SWAROVSKI OPTIK, a world-leading manufacturer of long-range optics, has partnered with award-winning travel writer, photographer, presenter, and broadcaster Phoebe Smith to help countryside explorers slow down this summer and notice the little things in nature.

With many UK residents spending more time exploring the countryside this year, Phoebe has provided her five top tips for those eager to slow down and spot the more elusive species and hidden animal homes, such as owl nests and otter dens, during their walks this summer. Along with writing about adventure, walking, solo travel, gear and wildlife conservation, Phoebe Smith also hosts the monthly Wander Woman Podcast and is the author of 10 books including the best-selling Wilderness Weekends and Travel Writer’s Field Guide.

Phoebe’s top five tips for slowing down and noticing the little things in nature this summer include:

  1. Look for nature’s clues
    Sometimes, when we take a walk, we can get so fixated on where we are headed to that we forget to take the time to notice what’s around us. And there are signs of local wildlife everywhere. When walking on muddy or dusty ground – look down, paw prints are often left behind indicating which mammals have scurried through before us. Take a photo of them to identify later, then at least you’ll know what you’re looking out for and can learn the best times of day to spot them. Also, inspect the tree trunks you pass on your way. You might spot the tiny rows of holes or hollows in the bark left by woodpeckers marking their territory or evidence of owls nesting. If you are by a river, keep your eyes peeled for hollows on the banksides often covered with sticks – this could be an otter holt (den).
  2. Change your perspective
    Taking in a beautiful scene at walking level can result in some pretty pictures but try varying your perspective. I’m often found in forests lying on the ground looking up, to gaze at the shape of the canopy above me. If you have a camera, a macro lens can help you zoom in on nature’s smallest details (inexpensive attachments for smartphone cameras make this possible too) – such as morning frost on leaves, intricacies inside flowers or the eyes of an insect peering back at you. Or you can invest in a pair of binoculars to allow you to see into the distance, bringing the far away close to you in phenomenal detail.  In short, changing your perspective can make you see a place you think you know well with fresh eyes.
  3. Learn to listen for native wildlife
    So many of us make the mistake of taking a stroll in nature whilst listening to music or podcasts. And while there are many great podcasts to listen to (check out Phoebe’s own Wander Woman Podcast) doing this means we run the risk of missing out on the natural sounds that help us become familiar with native wildlife. A rustling noise in the undergrowth can reveal itself to be a badger, a deer, a hedgehog or even a pine marten. Then there’s birdsong, which, if you listen closely, can help reveal what species are singing in the trees around you. Try recording soundbites of their calls then listen to samples online (the RSPB and Woodland Trust websites both have these) to match them. Suddenly you’ll realise even your garden is teeming with life.
  4. Use your sense of smell
    Another one of our senses that we tend to neglect is smell. It may be a cliché but there really is joy to be had by literally stopping to smell the roses. Or, currently, the rhododendrons and azaleas which are in full bloom, filling the air with a lily-like scent or spicy tones. You might also be able to sniff out some food – wild garlic (smells exactly like its namesake) is great to forage for use in soups or pesto, as well as sweet smelling elderflower which can be utilised to make tasty cordial, jam or even gin.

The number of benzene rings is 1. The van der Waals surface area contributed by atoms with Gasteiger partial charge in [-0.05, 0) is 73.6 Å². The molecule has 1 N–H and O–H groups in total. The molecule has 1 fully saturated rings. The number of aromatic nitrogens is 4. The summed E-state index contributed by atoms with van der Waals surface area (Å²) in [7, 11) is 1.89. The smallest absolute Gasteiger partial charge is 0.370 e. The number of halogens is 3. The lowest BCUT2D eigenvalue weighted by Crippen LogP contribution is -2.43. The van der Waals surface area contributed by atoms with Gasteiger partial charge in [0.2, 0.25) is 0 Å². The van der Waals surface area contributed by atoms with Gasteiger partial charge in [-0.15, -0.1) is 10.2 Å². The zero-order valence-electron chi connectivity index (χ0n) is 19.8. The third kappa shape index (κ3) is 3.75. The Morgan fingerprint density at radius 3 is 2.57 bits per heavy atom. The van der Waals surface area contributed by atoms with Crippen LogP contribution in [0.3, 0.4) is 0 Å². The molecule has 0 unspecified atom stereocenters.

5. Do nothing
    That’s right. One of the biggest mistakes people make when trying to spot wildlife is to go searching too hard, which means making a lot of noise and actually scaring creatures away. By far the best thing you can do is find a good spot – off the beaten track so other people won’t disturb either, take a flask of coffee or tea, a sit mat, a pair of binoculars and simply wait. Patience is a key skill when it comes to wildlife. What you’ll soon discover is that by doing this nature will come to you – it’s how I spotted my first red squirrel, wild cat and had a crested tit come within touching distance.

The world belongs to those who can see beauty.
Experience the moment!
SEE THE UNSEEN.

www.swarovskioptik.com

For more information about Phoebe Smith and her work, visit www.phoebe-smith.com.

Photo caption:
Image 1: A British Hedgehog © Phoebe Smith.
Image 1: Phoebe Smith at home in nature © Phoebe Smith.
Image 3: A red squirrel emerges after time spent patiently waiting © Phoebe Smith.

ABOUT SWAROVSKI OPTIK
SWAROVSKI OPTIK, headquartered in Absam, Tyrol, is part of the Swarovski group of companies. Founded in 1949, the Austrian company specialises in the development and manufacturing of long-range optical instruments of the highest precision in the premium segment of the market. The binoculars, spotting scopes, rifle scopes, and optronic instruments are products of choice for demanding users. The company’s success is based on its innovative strength, the quality and intrinsic value of its products, and their functional and esthetic design. The appreciation of nature is an essential part of its company philosophy and is reflected commendably in its environment-friendly production and its long-term commitment to selected nature conservation projects. The turnover in 2017 was 146.3 million euros (2016: 140 million euros), with an export ratio of 91%. The company has around 950 employees.

For Media Enquiries, Images and SWAROVSKI OPTIK Product Loan, contact:
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